I got an email from my ISP saying we’ve got some unusual action and hacking on your account, people adding in the wrong password and shit to my email address so it was kind of interesting. People going in trying to get it out what was going on I found it a really interesting opener as to how the industry expects things to be done. Because I’d been told if you pay a couple of thousand pound you can get your album in a certain position in the HMV and all that. This is what these people, these record labels spend their money on and to me its just ludicrous.”

The ‘Love You To Life’ remix you did for Grace Jones has become a bit of a turntable staple for me, must have been a great opportunity, especially getting to interfere with Sly & Robbie’s parts!
“Don’t want to be disrespectful to Grace Jones but I don’t use a lot of vocals and thats why theres not a lot of vocals on there in the track I really stripped it down. I used Robbie, er his bassline on the track, all cut and edited cos he was doing this thing on the bassline where he does this slide and people who I’ve played it to the original – no-one can work out how he’s doing it, how he’s making this effect on the (bass) guitar. And obviously, honestly you know Sly on the drums, they are just ridiculous I chopped the drums, all the drums are sounds from the original. In the 2nd half I added my won sub-bass which is a bit too low actually, quite difficult for it to translate properly on systems.”
A problem you’ve had before ,and will have again.
“Yeah (wearily) I just love them sub low frequencies so you know…”

Upcoming plans, future moves etc?
“It just happens when it happens, i WILL release something on DMZ this year. Deep Medi a lot of new stuff. I just released something by some guys called Old Apparatus, like a different direction I guess.”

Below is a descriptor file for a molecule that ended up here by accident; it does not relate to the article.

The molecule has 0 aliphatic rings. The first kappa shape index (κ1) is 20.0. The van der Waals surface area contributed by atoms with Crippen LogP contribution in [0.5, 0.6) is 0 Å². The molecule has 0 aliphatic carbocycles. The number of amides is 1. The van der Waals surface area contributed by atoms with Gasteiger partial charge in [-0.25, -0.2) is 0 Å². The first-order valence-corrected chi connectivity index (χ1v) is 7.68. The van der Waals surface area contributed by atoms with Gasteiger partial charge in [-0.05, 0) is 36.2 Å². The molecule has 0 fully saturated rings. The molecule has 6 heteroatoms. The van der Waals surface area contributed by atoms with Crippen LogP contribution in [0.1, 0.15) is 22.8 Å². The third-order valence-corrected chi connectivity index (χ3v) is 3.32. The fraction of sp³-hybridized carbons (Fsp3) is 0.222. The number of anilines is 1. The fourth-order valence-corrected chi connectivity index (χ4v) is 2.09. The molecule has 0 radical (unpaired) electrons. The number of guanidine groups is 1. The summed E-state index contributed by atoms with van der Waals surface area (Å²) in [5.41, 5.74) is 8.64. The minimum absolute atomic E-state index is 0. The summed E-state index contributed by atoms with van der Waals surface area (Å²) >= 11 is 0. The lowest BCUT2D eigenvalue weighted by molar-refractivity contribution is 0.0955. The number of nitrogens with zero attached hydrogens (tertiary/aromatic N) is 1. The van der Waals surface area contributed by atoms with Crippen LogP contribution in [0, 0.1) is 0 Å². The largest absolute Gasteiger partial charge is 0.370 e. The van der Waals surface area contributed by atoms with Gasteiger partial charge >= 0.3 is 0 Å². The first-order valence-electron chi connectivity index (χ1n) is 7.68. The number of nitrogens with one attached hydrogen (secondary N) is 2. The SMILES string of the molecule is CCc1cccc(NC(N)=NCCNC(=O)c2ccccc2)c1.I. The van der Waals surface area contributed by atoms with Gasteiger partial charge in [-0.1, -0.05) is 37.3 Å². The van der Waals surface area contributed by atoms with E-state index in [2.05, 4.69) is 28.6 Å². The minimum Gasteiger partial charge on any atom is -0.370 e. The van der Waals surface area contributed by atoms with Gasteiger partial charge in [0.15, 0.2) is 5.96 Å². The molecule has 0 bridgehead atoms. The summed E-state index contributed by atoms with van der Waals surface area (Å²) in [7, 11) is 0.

You and Coki both have your own things going on and they are quite distinct but unusually you don’t really collaborate, do you think your music is very much a singular proposition for you… un-negotiable?
“I think a lot of the best music is made when you want to be on your own, When you switch the phone off, thats when you allow yourself to really be open and tune in to frequencies that exist outside of our normal receptive ability of sight and hearing, I think that’s when we’re most susceptible to allow these signal to pass through. I certainly don’t think my music is from here, I certainly don’t think I create my music, I think it comes from an unknown place which I have no idea about, so to talk of it – people would go ‘oh that guys a bit mad’. But I don’t understand, so I cant begin to talk about it, or to help somebody else understand it, it’s impossible. But I think a lot of music that I like, when I really listen to it, I don’t think that even though I’m here on earth, when I listen to it I think it actually comes from another destination.”

It strikes me from playing with you, and your habit of kicking off with a palate cleanser that is invariably not a dubstep or even contemporary track that there is something you’re looking for in all the music you are involved in or even play?
“Theres something different going on in all of the music that I like. Some music is made to do a particular thing at a certain time. I’m not even sure you could break the spell. Some things are too powerful, too big, too vast, too dense, too beyond for the human mind to understand it on an intellectual level. However for me, I’m happy to accept that I understand something just for the mere fact that I feel it. I’m happy to accept that I know nothing but I give thanks that I can feel, because I’d hate to be numb.”